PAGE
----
As the U.S. Environmental Protection Agency pushes for an increase in the volume requirements of bio-based diesels in our fuel supply as part of the Energy Independence and Security Act of 2007, The European Union has announced plans to do the exact opposite.

In a move sure to gain the appreciation of at least some hunger activists, EU Climate Commissioner Connie Hedegaard and Energy Commissioner Guenther Oettinger announced that The European Commission will be limiting crop-based biofuels to just 5 percent of transport fuel until at least the year 2020. Activists have been railing against the use of crops and other food sources for fuel as millions go hungry around the world.

“Finally the European commissioners have come to their senses,” said Clare Coffey, policy adviser at ActionAid. “They are firmly acknowledging that using precious food and agricultural land to fuel our cars is bad for people and bad for the environment. In a world where a billion go to bed hungry every night, that is immoral.”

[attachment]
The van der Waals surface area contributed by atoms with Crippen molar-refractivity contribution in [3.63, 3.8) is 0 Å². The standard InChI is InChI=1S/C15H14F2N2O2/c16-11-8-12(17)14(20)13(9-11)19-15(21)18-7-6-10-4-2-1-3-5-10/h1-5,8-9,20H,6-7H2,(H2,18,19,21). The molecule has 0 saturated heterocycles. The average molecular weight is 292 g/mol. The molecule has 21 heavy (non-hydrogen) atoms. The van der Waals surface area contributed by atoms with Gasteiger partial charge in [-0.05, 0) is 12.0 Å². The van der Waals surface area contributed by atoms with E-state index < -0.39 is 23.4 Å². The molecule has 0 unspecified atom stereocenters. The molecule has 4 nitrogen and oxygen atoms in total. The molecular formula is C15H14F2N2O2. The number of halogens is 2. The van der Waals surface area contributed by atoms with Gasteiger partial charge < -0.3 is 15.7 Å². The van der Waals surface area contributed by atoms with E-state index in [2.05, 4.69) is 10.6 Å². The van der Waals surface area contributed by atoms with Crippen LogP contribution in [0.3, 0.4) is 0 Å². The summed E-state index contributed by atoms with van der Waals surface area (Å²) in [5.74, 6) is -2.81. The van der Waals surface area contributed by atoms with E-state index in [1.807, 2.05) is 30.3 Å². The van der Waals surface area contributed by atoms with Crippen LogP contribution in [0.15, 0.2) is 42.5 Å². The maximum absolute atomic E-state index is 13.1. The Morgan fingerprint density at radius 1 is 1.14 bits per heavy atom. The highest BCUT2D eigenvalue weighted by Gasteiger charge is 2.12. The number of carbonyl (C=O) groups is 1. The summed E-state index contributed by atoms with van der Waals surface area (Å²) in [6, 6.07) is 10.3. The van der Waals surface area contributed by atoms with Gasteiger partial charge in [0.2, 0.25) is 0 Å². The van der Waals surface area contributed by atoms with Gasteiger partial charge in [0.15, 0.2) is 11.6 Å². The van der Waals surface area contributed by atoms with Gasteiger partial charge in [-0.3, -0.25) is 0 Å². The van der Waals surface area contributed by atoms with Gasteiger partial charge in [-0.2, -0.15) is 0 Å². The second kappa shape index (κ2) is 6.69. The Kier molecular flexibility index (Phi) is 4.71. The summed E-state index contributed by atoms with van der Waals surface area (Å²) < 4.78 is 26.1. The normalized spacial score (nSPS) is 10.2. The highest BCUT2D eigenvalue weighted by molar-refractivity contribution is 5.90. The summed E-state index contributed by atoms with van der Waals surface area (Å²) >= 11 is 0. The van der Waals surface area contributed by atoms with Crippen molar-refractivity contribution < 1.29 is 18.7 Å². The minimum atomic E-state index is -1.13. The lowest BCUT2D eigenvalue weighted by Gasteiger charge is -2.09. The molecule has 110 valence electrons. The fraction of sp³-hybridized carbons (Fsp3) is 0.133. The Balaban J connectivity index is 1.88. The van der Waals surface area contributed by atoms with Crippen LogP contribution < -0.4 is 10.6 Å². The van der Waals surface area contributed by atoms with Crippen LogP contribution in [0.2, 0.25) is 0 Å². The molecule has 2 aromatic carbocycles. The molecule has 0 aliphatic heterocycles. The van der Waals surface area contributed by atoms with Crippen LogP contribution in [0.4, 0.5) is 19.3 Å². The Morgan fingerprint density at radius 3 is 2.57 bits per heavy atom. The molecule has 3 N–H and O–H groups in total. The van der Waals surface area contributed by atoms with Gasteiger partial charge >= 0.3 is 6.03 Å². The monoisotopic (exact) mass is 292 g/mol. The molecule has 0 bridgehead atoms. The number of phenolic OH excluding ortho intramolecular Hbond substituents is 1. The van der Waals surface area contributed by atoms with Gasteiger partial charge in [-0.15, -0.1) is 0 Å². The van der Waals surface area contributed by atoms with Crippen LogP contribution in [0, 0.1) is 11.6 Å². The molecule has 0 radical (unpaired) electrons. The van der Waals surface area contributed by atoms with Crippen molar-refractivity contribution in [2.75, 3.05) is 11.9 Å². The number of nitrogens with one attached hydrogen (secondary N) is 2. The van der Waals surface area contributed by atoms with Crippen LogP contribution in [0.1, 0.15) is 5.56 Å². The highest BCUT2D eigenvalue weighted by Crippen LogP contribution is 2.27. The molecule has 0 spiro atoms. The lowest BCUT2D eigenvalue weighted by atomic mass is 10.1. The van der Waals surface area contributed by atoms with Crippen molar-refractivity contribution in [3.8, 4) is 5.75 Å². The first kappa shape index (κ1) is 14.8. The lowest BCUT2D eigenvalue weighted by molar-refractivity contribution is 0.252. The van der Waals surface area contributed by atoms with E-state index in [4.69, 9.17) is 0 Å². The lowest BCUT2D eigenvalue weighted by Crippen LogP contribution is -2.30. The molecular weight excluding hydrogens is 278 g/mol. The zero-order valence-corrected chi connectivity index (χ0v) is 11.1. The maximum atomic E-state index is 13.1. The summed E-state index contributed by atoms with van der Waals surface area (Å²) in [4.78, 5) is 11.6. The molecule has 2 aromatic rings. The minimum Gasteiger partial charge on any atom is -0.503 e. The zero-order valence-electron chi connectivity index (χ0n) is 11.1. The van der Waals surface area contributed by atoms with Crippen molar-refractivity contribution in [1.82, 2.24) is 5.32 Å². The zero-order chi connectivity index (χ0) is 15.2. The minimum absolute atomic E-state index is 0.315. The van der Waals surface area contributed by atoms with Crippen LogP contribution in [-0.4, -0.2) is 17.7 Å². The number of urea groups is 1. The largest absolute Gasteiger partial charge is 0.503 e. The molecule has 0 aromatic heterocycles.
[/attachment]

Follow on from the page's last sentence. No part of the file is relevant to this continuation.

While the limits will be put in place for crop-based fuels once passed by EU governments and lawmakers, development of other biofuels will move forward towards a goal of having at least 10 percent of the fuel mix be from renewable sources by 2020. According to a statement by Oettinger at a recent meeting of EU energy ministers, the difficulty in that will be finding sources that are as cheap to produce as crop-based ones currently used.

The United Nation’s food agency recently called for the U.S. to change its policies on crop-based biofuels because of the danger of a worldwide food crisis, but it seems the European Union is the only one taking that advice to heart. “We cannot continue to burn food in our petrol tanks while poor families go hungry,” said Natalia Alonso from Oxfam. Truer words aren’t spoken too often and we definitely need to speed up the development and production of non-food-based biofuel sources.

[via The Guardian]

Image Credit: Frapestaartje/Flickr